NEW YORK -- Moments after another lackluster loss on Tuesday night, in which the Mets again didn't generate the type of offense they've needed for months, general manager Sandy Alderson marched into manager Terry Collins' office to say simply: "I think it's time for Rivera."
Rivera, of course, is T.J. Rivera, an undrafted Bronx native whom the Mets called up Wednesday from Triple-A Las Vegas. The club optioned outfielder Brandon Nimmo to Vegas after Tuesday's loss. For weeks, fans have clamored for him, hoping the infielder's .349 Pacific Coast League average could translate to the Majors. Rivera himself began doubting it might happen, as the Mets passed him up for promotions time and again.
"You start to wonder if this year is the year, if you'll get the call," said Rivera, who started at third base, finishing 1-for-5 in the Mets' 3-2 loss to the D-backs in 12 innings. "But you try to put that behind you, and just try to grind away at the season."
Rivera did, and has for years now, with a .323 career average in the Minors. He also owns just 35 career homers and 150 walks in 617 games, numbers that fly in the face of what the Mets' front office values most: power and patience. But with injuries sapping them of other options, particularly in the infield, the Mets decided to turn to Rivera.
"I've heard a lot of Minor League guys talk about how this guy can really hit," Collins said. "Really short swing, not a lot of movement in the swing. ... Right now, the plan is going to be to give him a chance to play some third base here."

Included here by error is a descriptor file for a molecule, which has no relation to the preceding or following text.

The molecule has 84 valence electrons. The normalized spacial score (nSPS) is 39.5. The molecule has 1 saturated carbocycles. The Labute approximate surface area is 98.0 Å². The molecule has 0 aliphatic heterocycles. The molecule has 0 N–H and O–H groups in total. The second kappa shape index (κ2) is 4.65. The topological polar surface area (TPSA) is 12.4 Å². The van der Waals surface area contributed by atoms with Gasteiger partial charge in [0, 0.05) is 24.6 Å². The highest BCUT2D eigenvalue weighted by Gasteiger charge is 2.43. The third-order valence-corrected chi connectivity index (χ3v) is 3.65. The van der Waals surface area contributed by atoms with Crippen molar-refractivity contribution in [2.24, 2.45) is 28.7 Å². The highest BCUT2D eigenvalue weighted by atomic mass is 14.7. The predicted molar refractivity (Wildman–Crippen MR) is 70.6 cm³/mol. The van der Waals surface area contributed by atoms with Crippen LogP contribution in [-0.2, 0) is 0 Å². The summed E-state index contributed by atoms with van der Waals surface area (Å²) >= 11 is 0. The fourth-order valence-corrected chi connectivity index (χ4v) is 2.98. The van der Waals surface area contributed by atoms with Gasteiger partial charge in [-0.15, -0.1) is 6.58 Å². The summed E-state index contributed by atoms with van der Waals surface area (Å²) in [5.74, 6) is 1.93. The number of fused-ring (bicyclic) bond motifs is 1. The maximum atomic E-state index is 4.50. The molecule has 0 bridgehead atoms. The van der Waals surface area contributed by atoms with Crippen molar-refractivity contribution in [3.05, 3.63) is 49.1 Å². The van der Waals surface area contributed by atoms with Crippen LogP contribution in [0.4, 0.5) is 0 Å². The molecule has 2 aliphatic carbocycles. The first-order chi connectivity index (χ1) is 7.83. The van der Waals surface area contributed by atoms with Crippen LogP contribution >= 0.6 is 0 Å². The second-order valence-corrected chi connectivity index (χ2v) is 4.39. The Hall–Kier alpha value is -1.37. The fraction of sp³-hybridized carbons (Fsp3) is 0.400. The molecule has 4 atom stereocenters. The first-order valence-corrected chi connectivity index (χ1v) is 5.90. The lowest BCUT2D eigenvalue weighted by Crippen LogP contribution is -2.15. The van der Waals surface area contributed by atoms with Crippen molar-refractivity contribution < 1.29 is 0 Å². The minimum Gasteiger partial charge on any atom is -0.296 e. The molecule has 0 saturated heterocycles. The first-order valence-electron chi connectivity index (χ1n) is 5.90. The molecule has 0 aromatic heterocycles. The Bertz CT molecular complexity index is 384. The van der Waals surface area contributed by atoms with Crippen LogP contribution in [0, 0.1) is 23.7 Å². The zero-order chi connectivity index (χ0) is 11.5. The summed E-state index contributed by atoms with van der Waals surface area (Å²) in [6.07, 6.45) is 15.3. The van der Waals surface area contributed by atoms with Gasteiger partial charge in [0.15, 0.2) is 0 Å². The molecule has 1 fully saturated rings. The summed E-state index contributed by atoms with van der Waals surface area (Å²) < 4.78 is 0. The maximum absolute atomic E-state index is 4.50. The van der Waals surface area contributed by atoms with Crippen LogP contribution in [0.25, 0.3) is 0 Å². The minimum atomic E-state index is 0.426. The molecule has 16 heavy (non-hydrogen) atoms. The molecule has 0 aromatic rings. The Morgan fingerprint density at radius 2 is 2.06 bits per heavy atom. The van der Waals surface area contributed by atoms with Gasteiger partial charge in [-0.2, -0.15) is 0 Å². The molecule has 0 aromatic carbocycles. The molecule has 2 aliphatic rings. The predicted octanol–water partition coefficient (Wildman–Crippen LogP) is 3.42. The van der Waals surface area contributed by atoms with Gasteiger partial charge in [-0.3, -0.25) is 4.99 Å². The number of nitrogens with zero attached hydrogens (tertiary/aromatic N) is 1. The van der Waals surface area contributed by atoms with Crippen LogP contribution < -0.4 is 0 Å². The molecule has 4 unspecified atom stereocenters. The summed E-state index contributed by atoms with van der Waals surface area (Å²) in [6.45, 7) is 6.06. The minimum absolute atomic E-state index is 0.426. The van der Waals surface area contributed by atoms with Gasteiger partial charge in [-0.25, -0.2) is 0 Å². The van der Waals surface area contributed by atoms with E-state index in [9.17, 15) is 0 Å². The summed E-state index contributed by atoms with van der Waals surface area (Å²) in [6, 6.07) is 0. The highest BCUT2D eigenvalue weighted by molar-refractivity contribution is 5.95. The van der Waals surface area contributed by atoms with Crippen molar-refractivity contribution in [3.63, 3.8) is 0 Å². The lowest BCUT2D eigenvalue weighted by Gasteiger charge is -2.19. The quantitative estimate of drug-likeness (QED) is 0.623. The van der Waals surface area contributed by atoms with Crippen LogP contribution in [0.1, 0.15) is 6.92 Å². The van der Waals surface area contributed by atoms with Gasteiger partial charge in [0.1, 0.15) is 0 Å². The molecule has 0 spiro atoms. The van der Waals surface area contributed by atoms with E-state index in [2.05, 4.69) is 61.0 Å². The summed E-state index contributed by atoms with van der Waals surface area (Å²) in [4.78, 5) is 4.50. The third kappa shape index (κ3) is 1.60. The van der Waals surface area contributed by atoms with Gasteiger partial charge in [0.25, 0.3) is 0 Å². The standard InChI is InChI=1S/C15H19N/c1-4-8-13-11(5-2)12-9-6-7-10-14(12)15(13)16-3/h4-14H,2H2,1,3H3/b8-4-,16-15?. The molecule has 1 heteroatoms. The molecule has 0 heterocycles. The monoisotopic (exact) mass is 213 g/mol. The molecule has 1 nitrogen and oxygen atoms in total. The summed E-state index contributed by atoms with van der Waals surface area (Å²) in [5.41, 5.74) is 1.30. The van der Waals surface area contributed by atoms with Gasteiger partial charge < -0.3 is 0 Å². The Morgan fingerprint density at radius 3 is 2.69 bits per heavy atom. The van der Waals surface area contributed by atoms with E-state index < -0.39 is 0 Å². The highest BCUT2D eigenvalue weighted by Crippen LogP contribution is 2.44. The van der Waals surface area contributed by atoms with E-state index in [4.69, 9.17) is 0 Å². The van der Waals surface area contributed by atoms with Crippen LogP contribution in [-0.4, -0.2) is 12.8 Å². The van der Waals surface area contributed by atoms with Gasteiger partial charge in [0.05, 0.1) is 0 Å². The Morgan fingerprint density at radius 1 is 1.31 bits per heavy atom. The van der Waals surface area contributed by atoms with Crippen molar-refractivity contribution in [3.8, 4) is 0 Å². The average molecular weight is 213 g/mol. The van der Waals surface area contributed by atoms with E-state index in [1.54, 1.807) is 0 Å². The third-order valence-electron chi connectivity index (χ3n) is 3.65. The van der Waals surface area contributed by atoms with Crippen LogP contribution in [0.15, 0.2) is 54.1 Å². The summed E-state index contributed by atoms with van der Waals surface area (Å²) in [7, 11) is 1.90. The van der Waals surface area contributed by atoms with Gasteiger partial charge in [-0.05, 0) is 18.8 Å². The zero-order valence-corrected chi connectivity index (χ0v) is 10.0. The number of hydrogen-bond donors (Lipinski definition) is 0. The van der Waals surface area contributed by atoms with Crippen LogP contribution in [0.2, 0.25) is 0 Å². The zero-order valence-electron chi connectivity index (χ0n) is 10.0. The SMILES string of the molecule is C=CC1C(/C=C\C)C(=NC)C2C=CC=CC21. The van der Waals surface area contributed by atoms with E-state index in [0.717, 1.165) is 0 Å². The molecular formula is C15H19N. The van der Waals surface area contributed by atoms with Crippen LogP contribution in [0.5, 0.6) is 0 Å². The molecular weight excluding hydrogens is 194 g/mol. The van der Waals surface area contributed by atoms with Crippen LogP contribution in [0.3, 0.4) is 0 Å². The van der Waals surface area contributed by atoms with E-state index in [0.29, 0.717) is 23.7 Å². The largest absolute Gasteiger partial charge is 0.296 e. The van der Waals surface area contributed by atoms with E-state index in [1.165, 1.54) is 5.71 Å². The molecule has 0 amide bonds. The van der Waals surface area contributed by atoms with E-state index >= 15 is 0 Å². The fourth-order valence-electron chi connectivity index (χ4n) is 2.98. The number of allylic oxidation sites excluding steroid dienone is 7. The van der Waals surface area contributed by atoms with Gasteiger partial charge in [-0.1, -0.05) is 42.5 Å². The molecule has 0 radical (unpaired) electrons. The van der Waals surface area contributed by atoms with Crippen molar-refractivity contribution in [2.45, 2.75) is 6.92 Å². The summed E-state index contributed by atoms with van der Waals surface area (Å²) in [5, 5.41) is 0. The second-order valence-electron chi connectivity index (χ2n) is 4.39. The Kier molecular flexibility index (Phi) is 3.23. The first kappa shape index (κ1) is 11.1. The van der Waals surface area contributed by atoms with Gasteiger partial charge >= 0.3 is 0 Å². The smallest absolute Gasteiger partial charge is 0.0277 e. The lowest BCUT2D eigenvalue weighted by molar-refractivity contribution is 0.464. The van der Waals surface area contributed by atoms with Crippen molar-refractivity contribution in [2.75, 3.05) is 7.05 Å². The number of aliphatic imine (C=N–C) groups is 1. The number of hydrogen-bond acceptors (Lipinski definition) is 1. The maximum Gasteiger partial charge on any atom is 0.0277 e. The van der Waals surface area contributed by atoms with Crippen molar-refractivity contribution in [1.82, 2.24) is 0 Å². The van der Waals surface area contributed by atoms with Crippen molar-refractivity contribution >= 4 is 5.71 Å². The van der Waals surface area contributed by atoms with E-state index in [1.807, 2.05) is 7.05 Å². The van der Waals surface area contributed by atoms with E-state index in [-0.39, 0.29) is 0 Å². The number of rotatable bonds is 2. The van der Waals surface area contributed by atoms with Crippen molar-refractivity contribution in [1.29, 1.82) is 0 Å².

That means almost every day, at least for the foreseeable future. When Jose Reyes returns from the disabled list as soon as this weekend -- he'll begin a Minor League rehab assignment on Thursday -- the Mets will slot Reyes at shortstop and shift Wilmer Flores into a platoon role. So until Asdrubal Cabrera returns from the DL further into August, the Mets will roll with Rivera at third.
Because the 27-year-old grew up about a 15-minute drive from Citi Field, his parents, wife and more than a dozen other family members were on hand to watch on Wednesday, in addition to countless other friends. Shortly after arriving on a red-eye flight from Albuquerque, N.M., Rivera joked that he's been receiving "a lot of texts and phone calls from numbers I don't even know." He spent time stationed with teammate Ty Kelly at a clubhouse computer reserved for ticket requests.
Then Rivera went out to the field, collecting his first career hit on a 10th-inning liner that he initially feared Michael Bourn would catch. The ball from that hit sat on a shelf atop his locker after the game.
"I was trying to clear my mind, honestly," Rivera said. "A lot of things go through your mind: all the work you've put in, and the reasons why you play the game, and things of that nature. I tried to clear it, but honestly, my mind was racing."
It all made for a whirlwind afternoon for Rivera, his moment finally arrived.
"Unbelievable right now," Rivera said when asked how he was feeling. "It still feels unreal. I'm really just proud and happy for my family to be able to experience it with me."
Anthony DiComo has covered the Mets for MLB.com since 2008. Follow him on Twitter @AnthonyDiComo and Facebook, and listen to his podcast. This story was not subject to the approval of Major League Baseball or its clubs.